Excitement about the Harry Potter party built during the day, with everyone trying to remember details from the book to create costumes and activities. Our cello band, for instance, was called Hagrid and the Magical Beasts (the beasts being the cellos, not us). The fiddle classes were named for the houses at Hogwart’s. The Beginner class was Griffindor because we are so brave. The costumes were varied and creative. I simply wore mismatched clothing, as did several others.

I don’t know what they do at Hogwart’s for fun, but we danced Scottish dances while various bands played. I played the “Tombigbee Waltz” with my cello group (five of us and an accordion player) and “Lovely Stornaway” with the Beginner Fiddling class with piano and two of us cellists. Both from memory and without too many mistakes, and I was comfortable enough to watch the dancers, not my cello. When you play a short waltz for dancers, you play it over and over again, maybe 10 times, so you have plenty of time to correct errors!

So, I feel pretty good about making progress in learning by ear this week, and it is only Wednesday. Two more full days of camp lie ahead. There will be more performances Friday night. The cello class with perform “Willie’s Auld Trews,” which I still have much work to do on. And there is another tune or two to learn tomorrow.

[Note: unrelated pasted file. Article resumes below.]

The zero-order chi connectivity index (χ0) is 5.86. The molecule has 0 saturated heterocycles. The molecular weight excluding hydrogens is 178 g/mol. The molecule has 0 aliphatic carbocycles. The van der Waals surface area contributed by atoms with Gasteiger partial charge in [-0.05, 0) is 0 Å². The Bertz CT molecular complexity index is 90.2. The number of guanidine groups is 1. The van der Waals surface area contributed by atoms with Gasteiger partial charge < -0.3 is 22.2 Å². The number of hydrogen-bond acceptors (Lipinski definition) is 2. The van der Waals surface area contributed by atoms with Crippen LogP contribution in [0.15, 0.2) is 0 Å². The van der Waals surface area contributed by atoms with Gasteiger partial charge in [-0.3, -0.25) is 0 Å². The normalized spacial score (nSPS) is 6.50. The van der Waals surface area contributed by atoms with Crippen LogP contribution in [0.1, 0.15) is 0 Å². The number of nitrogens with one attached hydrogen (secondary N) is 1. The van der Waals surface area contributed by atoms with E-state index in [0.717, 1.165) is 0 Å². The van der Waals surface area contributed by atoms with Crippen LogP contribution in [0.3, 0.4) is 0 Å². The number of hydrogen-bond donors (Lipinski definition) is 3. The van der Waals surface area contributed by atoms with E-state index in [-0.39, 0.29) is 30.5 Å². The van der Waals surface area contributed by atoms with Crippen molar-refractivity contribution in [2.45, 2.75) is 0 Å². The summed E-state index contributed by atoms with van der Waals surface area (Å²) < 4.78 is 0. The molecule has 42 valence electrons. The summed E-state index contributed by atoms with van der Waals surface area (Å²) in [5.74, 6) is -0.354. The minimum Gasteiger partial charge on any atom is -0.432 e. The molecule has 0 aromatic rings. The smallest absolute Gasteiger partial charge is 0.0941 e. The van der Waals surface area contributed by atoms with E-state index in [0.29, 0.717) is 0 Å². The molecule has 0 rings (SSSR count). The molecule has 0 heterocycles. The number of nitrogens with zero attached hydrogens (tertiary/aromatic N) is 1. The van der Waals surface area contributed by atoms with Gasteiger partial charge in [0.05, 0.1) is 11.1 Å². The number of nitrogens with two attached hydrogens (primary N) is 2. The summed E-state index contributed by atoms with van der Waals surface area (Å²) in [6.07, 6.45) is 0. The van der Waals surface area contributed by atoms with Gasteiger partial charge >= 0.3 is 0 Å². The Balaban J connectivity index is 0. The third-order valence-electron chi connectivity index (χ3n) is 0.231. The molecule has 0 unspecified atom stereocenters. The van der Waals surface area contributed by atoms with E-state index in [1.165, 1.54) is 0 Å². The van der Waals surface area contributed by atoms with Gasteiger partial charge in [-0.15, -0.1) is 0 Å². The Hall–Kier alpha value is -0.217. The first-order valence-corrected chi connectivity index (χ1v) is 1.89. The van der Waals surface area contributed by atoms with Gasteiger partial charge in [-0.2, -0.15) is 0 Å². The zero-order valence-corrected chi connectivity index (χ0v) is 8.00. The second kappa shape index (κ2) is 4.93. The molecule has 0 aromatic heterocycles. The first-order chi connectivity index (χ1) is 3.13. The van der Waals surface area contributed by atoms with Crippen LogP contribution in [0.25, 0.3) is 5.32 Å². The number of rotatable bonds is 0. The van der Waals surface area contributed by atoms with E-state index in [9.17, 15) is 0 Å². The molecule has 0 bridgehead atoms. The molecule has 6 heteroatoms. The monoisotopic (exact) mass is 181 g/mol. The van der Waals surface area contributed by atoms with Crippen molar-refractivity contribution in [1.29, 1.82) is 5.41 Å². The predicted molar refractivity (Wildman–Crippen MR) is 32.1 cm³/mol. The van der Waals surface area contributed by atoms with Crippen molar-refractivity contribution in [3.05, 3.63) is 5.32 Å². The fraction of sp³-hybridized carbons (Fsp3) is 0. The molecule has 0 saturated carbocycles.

Friday, we will play 18th century Scottish chamber music by James Oswald, from sheet music! I am looking forward to that. Oswald was a cellist and so made the cello parts interesting, according to Abby.

4 comments:

cellodonna said...

WOW Maricello! ... my head is spinning just from reading your descriptions. I can hardly imagine trying to keep up with that pace, but I'm sure that you are learning a great deal, and taking in a wealth of information.

I was surprised to hear that a flying frisbee could land with enough force to crack a fiddle. How awful. But that was nice of you to lend yours.

The Harry Potter doings sound wonderful and fun. Enjoy the rest of the week.

Gottagopractice said...

Ackh. So much fun.

CelloGeek said...

Fiddle camp sounds absolutely incredible! I don't know how you are able to remember everything. Thanks for the wonderful description of your week. It's been fun to read!

Maricello said...

My head is spinning too. :-) But it is loads of fun. I am so inspired!